Heller's Opioid Policy Research Collaborative sets its sights on drug overdoses

November 07, 2023

Fentanyl test strips

By Tony Moore

Since 1999, more than 900,000 people in the U.S. have died of drug overdoses, a number nearly equal to the combined populations of Wyoming and Vermont. Even worse, more than 109,680 people died from drug overdoses in 2022 alone.

In response, researchers at the Heller School’s Opioid Policy Research Collaborative (OPRC) have placed themselves at the forefront of research and design efforts aimed at addressing the ongoing crisis, whose seemingly unabated march they hope to hinder.

“Many people don’t realize that drug overdose deaths are the largest cause of deaths among young adults in the U.S. — with rates much higher than deaths from cancer, heart disease, and other unintentional injuries,” says Mary Jo Larson, PhD’92, senior scientist at Heller’s Institute for Behavioral Health within the Schneider Institutes for Health Policy and Research. She notes that the “largely preventable” overdose crisis also contributes to already huge disparities in health status between Black and Hispanic individuals and white Americans. “And it’s getting worse. The age-adjusted death rate from drugs is increasing in the country, while death rates from cancer, heart disease, and other common causes are decreasing.”

Besides the very human toll fatal and nonfatal overdoses take, they bring with them huge financial consequences to society; drug overdoses and other unintentional injuries and deaths amounted to $4.2 trillion in the U.S. in 2019 alone. New initiatives to prevent overdoses and reduce drug morbidity often require change in local systems, updated programmatic resources, and new legislation. And at the heart of the change engine is OPRC research and its focus on harm reduction and overdose prevention.

Interventions to prevent deaths

One such project, a randomized trial led by Traci Green, director of OPRC, centers on interventions to increase the distribution and use of naloxone — also known as Narcan, a drug that can rapidly reverse an opioid overdose — in community pharmacies. Additionally, OPRC is collaborating with other universities on a statewide randomized trial known as MassHEAL, which is engaging with 16 communities implementing various interventions and evaluating effectiveness in reducing overdose fatalities.

“OPRC studies have contributed to great increases in distribution of naloxone, fentanyl test strips, and community drug checking that alerts communities to the composition of street drug samples. OPRC first reported on the presence of xylazine, a dangerous veterinary tranquilizer, in the Massachusetts drug supply, which is a particularly harmful combination,” Larson explains. Green further notes, “OPRC serves as a primary resource for state and federal health officials, policymakers, and private organizations, and plays prominent roles in four key areas: cutting-edge research, evidence-based guidance and recommendations, convening and collaborating, and communicating with media outlets and others.”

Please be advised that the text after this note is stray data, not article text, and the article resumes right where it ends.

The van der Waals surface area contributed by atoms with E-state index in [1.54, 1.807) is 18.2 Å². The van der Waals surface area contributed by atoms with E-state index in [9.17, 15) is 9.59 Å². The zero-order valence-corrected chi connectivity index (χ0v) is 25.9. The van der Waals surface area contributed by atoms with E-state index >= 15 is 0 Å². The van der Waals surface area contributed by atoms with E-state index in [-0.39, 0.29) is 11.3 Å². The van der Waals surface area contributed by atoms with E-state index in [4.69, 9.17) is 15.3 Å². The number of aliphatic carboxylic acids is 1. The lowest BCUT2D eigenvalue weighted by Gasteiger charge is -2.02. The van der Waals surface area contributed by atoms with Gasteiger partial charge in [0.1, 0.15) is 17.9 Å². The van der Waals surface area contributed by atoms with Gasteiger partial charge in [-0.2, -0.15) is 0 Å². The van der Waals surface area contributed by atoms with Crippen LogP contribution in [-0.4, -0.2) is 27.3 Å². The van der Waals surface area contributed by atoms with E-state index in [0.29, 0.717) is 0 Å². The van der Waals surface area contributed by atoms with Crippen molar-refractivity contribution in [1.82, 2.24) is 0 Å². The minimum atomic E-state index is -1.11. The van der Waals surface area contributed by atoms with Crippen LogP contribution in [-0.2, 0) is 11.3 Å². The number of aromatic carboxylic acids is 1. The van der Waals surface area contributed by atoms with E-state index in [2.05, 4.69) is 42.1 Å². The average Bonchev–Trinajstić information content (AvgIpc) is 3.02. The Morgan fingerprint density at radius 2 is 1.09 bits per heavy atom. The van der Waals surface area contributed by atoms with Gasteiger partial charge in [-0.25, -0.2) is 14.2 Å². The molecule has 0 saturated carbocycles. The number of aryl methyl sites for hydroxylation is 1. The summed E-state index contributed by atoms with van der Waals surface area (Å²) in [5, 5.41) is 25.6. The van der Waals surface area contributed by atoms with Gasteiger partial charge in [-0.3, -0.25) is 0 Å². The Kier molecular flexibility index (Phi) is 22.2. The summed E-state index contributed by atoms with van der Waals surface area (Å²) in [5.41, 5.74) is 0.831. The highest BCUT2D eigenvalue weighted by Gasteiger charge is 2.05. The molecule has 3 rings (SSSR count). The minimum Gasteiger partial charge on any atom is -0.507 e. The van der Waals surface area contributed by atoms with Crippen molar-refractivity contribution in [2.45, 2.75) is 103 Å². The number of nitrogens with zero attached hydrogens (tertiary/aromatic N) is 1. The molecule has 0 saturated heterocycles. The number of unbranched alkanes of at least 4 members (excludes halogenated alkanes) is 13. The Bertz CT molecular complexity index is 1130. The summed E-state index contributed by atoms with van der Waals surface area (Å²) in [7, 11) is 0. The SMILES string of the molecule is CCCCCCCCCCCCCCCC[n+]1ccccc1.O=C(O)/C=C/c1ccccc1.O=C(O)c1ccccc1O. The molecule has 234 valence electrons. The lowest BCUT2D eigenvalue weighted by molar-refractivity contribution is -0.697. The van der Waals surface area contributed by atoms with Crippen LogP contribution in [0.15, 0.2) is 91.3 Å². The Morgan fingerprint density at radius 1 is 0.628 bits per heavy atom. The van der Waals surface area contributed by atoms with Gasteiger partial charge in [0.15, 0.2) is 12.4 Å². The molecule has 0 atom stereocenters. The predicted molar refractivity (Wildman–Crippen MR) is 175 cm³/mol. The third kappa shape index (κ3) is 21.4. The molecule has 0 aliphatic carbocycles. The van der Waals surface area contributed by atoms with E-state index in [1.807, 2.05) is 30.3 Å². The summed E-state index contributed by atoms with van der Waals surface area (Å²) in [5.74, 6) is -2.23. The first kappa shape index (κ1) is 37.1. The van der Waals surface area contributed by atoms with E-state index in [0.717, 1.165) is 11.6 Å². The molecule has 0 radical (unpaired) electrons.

Through OPRC webinars, Heller researchers have trained hundreds of first responders, community health workers, and people in local law enforcement and local courts on the consequences of xylazine, and conducted intensive workshops with 10 police departments and their partner organizations to promote plans for a local response in Massachusetts, Maine, and Vermont. Bolstering OPRC’s efforts, in April 2023, the White House Office of National Drug Control Policy declared xylazine in the illicit drug supply an emerging threat to U.S. public health.

“We have been encouraged by the support of the Biden administration for local harm reduction programs, including its historic declaration of xylazine as a public health crisis,” says Larson, adding that states and municipalities are also receiving new funding — estimated at more than $54 billion — from national opioids settlements with Purdue Pharma, Teva, Allergan, CVS, Walgreens, and Walmart. “Many locales will use these funds for prevention and harm reduction activities, which we hope will bend the curve on fatal and nonfatal overdoses.”